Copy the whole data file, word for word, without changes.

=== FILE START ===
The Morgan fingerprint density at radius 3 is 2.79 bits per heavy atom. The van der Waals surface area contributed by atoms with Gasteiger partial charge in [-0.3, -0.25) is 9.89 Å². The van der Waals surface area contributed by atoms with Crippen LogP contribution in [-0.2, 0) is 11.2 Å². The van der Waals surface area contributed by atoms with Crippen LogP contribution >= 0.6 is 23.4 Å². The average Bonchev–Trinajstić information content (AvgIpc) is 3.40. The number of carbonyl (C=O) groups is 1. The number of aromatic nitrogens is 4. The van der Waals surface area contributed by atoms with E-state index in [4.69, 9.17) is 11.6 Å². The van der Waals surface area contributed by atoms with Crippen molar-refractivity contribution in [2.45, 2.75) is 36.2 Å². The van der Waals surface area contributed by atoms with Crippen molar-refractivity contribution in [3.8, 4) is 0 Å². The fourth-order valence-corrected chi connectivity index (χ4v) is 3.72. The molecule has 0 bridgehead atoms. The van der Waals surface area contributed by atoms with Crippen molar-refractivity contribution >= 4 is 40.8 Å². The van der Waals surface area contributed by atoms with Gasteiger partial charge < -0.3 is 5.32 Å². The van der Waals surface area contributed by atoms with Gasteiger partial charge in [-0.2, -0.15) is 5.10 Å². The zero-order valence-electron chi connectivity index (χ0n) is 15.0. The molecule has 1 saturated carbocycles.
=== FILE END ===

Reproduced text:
The Morgan fingerprint density at radius 3 is 2.79 bits per heavy atom. The van der Waals surface area contributed by atoms with Gasteiger partial charge in [-0.3, -0.25) is 9.89 Å². The van der Waals surface area contributed by atoms with Crippen LogP contribution in [-0.2, 0) is 11.2 Å². The van der Waals surface area contributed by atoms with Crippen LogP contribution >= 0.6 is 23.4 Å². The average Bonchev–Trinajstić information content (AvgIpc) is 3.40. The number of carbonyl (C=O) groups is 1. The number of aromatic nitrogens is 4. The van der Waals surface area contributed by atoms with E-state index in [4.69, 9.17) is 11.6 Å². The van der Waals surface area contributed by atoms with Crippen molar-refractivity contribution in [2.45, 2.75) is 36.2 Å². The van der Waals surface area contributed by atoms with Crippen molar-refractivity contribution in [3.8, 4) is 0 Å². The fourth-order valence-corrected chi connectivity index (χ4v) is 3.72. The molecule has 0 bridgehead atoms. The van der Waals surface area contributed by atoms with Crippen molar-refractivity contribution >= 4 is 40.8 Å². The van der Waals surface area contributed by atoms with Gasteiger partial charge < -0.3 is 5.32 Å². The van der Waals surface area contributed by atoms with Gasteiger partial charge in [-0.2, -0.15) is 5.10 Å². The zero-order valence-electron chi connectivity index (χ0n) is 15.0. The molecule has 1 saturated carbocycles.